Friday, November 19, 2010

Alpha dogfight

You've seen this movie: the well-educated reformist upstart against the old-time machine politician. That's the premise of Street Fight (2005) the story of Cory Booker's first unsuccessful run for mayor of Newark against Sharpe James. And we've even seen the ending before. No, he is not swept into office riding a triumphant wave of popular acclaim. He loses, as Booker did in 2002. And the film ended that way when it was first seen in festivals in 2005. By the time it was released theatrically, Booker had succeeded in his second run in 2006, and a title card was added to the film to acknowledge that success, which was confirmed when Sharpe James was sent to jail in 2008 for fooling around with public money, the kind of charge which usually ends political careers.

In a way this mirrors the end of the film adaptation All The President's Men, which stopped halfway through the book it was based on, when the protagonists Woodward and Bernstein were at a low ebb and had just made a colossal blunder. But the audience could supply the happy ending, and perhaps including it would have been just too self-congratulatory. So we leave Cory Booker in defeated in Street Fight, but does the film itself change once Booker has won in 2006? And is the film different now that Booker has reduced crime in Newark and is tackling the school problem, with the support of the Republican governor and Mark Zuckerberg of Facebook, who has pledged $100 million of his shares in Facebook to help fix education?

For a documentary about a political campaign, it steers clear of a lot of politics. The only issues addressed in depth are Sharpe James's machine, its corruption (e.g. using city employees to take down Cory Booker signs), the lack of finance for Booker's campaign (he visits a particularly bleak looking campaign office), James's reluctance to be photographed at a public appearance, and whether Booker is "black" enough. Unlike, for instance, The War Room, the landmark doc about the 1992 Clinton campaign, we are not privy to the strategy of the campaign. We don't know much about the wards and how each candidate is appealing to them. We don't learn much about the party structure -- the story is complex, because the candidates are running from the same party, the only party in Newark, the Democratic party.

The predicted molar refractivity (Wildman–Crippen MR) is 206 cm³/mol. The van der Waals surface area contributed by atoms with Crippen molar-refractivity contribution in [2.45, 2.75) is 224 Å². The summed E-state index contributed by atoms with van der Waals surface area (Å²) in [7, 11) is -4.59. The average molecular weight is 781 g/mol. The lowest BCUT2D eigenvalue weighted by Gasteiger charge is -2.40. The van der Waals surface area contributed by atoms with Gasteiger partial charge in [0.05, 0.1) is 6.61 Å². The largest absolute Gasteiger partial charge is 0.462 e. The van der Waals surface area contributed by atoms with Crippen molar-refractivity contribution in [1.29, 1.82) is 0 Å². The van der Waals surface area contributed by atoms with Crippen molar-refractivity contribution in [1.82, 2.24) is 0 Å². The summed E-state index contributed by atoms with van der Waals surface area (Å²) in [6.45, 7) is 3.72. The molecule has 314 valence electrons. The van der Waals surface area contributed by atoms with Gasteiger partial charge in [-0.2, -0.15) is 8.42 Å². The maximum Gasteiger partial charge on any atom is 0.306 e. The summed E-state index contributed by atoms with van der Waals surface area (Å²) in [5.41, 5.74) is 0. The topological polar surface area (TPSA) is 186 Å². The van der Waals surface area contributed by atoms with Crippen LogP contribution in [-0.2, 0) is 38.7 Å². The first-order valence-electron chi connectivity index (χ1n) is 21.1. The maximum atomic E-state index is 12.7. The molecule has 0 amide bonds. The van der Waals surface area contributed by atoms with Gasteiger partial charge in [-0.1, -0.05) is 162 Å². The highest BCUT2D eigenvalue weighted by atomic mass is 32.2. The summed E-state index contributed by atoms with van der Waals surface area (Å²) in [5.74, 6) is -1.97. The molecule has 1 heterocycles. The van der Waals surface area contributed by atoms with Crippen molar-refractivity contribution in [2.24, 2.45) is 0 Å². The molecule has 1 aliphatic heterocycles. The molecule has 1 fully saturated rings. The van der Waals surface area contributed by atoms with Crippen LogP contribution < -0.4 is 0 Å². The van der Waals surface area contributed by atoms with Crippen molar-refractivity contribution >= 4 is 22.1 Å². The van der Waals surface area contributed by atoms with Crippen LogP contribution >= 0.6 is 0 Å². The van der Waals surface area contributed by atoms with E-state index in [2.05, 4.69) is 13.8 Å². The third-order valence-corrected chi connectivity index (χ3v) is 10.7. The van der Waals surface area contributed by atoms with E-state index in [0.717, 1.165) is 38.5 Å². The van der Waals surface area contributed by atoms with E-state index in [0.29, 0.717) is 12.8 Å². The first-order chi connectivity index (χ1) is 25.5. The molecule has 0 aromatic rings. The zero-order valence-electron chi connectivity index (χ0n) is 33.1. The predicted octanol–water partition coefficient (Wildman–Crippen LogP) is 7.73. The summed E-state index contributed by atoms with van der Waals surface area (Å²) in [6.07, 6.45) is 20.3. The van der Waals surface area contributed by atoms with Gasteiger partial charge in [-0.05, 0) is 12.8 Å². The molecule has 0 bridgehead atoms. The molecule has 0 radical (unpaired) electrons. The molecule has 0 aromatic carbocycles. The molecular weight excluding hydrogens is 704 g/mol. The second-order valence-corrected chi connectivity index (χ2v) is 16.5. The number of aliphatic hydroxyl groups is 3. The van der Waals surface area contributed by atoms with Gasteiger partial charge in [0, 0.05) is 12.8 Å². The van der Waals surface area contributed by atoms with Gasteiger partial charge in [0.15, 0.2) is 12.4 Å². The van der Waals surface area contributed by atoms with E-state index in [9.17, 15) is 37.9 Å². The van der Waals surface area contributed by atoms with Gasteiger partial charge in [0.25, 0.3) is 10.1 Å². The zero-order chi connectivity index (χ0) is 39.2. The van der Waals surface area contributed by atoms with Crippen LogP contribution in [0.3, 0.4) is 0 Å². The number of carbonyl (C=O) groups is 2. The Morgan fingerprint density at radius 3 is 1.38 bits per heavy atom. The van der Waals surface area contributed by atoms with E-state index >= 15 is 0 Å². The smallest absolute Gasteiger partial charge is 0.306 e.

Perhaps the most interesting "inside" scene is a fundraiser for Booker in Montclair, a well-heeled suburb 15 minutes outside of Newark, in which we meet his father, an elegant soft-spoken gentlemanly type, though he was a civil rights activist. It intimates that the only kind of money Booker is going to be able to get to run in a dirty town like Newark, is money from outside of Newark. But the film never explores the question -- why not? Fear of offending the candidate? And why no postmortem after the election, either from participants or observers? Is it because director Marshall Curry knows that life will provide a dramatic sequel, or was it simply an oversight?

It is a good film, a film worth seeing, but its protagonist, visible and voluble as he is, remains a cipher. It never asks the question, why does a kid from comfortable Harrington Park, a graduate of Northern Valley Regional (near my home in prosperous Bergen County) want to go roll in the mud with Sharpe James and his associates? Not that Booker could give you an answer, but why wasn't the question asked?

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